A new study of the efficiency and accuracy of electronic prescriptions concludes that they are not necessarily any more accurate than manual prescriptions. The study found that nearly 10% of electronic prescriptions contained errors, a rate comparable to manually generated prescriptions. Nearly two-thirds of the errors involved missing information, and more than a third of them could have led to adverse drug events, the study found. The Boston-area researchers who conducted the study reviewed 3,850 computer-generated prescriptions received by a commercial pharmacy chain in three states during a four-week period in 2008.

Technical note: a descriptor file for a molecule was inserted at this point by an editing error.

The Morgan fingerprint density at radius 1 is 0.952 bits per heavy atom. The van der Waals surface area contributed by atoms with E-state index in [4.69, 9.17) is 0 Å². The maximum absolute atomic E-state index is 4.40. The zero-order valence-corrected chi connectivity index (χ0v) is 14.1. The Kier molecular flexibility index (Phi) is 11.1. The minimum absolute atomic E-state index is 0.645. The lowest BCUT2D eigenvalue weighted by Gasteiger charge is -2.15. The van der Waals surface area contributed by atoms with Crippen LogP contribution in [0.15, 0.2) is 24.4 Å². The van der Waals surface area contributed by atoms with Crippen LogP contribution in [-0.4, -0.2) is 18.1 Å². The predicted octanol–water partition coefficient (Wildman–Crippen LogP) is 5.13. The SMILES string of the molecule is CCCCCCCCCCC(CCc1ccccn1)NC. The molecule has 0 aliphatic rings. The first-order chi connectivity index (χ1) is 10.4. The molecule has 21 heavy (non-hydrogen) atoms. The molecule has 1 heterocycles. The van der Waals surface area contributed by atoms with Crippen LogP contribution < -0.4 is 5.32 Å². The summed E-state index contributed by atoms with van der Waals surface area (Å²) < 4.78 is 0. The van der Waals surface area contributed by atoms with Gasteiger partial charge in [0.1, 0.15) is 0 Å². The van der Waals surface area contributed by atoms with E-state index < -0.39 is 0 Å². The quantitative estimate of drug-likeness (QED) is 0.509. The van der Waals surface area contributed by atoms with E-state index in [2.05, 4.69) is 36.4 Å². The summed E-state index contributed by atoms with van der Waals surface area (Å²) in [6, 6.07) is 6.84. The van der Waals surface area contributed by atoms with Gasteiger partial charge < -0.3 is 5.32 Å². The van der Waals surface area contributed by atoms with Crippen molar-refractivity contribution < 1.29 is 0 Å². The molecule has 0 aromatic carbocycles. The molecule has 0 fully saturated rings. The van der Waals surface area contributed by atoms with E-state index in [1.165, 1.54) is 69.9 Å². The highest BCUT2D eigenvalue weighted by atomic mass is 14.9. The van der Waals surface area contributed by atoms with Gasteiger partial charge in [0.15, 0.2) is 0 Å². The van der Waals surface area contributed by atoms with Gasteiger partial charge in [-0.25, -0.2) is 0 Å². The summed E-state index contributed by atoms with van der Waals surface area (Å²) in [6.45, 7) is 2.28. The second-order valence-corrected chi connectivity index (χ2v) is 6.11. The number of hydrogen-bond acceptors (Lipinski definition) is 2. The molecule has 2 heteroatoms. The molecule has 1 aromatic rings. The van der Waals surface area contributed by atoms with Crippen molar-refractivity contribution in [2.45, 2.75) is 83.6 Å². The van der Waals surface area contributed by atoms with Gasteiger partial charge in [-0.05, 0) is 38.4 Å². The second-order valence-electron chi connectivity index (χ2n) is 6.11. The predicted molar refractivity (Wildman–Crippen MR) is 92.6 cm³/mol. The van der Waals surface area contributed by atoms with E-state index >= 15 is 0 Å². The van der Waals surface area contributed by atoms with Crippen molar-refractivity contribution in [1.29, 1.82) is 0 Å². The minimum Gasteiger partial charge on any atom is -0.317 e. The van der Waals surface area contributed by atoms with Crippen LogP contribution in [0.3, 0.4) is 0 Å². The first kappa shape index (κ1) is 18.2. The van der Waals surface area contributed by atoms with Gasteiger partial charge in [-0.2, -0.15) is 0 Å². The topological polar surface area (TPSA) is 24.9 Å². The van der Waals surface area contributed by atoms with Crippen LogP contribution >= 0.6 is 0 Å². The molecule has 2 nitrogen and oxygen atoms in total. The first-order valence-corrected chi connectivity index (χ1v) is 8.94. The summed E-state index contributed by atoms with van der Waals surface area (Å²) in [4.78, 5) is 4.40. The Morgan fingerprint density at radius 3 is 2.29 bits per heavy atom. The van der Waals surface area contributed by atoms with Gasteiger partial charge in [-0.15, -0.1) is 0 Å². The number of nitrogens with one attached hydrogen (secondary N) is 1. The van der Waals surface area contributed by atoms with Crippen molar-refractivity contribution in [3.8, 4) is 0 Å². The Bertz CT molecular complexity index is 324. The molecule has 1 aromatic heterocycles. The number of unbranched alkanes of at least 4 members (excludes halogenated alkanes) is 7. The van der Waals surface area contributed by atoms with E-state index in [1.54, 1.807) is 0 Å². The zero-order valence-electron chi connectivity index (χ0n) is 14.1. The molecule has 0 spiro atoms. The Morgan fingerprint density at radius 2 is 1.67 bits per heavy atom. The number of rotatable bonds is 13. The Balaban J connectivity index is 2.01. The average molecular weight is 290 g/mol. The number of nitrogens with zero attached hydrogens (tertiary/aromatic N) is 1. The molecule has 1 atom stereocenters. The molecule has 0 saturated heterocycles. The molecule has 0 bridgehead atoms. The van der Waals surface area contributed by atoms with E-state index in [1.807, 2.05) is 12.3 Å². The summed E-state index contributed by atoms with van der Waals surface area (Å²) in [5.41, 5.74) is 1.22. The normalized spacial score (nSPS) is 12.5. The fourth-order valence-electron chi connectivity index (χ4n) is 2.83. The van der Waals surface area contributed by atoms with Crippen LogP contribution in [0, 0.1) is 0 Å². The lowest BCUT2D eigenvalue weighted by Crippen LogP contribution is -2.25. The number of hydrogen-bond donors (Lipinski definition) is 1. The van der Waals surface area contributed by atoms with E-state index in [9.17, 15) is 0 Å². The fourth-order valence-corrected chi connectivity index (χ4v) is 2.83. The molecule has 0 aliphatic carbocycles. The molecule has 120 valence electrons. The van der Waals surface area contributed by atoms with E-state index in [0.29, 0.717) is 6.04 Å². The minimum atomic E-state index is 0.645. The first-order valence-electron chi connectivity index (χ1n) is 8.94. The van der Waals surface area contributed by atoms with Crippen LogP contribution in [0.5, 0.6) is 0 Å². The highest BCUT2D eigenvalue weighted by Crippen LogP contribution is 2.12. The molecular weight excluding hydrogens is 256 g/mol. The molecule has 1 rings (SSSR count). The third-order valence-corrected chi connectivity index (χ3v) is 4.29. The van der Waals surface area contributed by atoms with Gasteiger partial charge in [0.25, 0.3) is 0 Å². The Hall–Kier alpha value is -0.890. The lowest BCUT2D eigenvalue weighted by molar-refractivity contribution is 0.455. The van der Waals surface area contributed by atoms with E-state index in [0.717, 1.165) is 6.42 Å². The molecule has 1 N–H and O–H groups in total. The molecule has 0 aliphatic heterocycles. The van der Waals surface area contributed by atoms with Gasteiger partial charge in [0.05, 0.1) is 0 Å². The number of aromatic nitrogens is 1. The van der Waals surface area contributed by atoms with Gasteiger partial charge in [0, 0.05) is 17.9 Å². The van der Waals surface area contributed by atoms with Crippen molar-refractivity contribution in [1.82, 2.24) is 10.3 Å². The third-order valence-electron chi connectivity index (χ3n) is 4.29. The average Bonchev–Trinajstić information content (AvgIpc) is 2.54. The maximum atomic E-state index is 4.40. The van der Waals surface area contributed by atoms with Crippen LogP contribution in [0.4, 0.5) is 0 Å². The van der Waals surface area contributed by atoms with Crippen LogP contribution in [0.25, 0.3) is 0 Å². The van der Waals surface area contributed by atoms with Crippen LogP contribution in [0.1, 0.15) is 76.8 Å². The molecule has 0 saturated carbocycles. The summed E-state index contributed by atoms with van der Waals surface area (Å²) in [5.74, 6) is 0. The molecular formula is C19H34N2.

The study’s researchers concluded “”Implementing a computerized prescribing system without comprehensive functionality and processes in place to ensure meaningful system use does not decrease medication errors.”
The new study has been published in the Journal of the American Medical Informatics Association.
- Blood Testing for Brain Damage - October 21, 2020
- Federal Judge Finds Health Insurer DiscriminatedAgainst Patients with Substance Abuse and Mental Health Disorders - March 25, 2019
- Factors Impacting Maternal Health During Hospital Births - March 22, 2019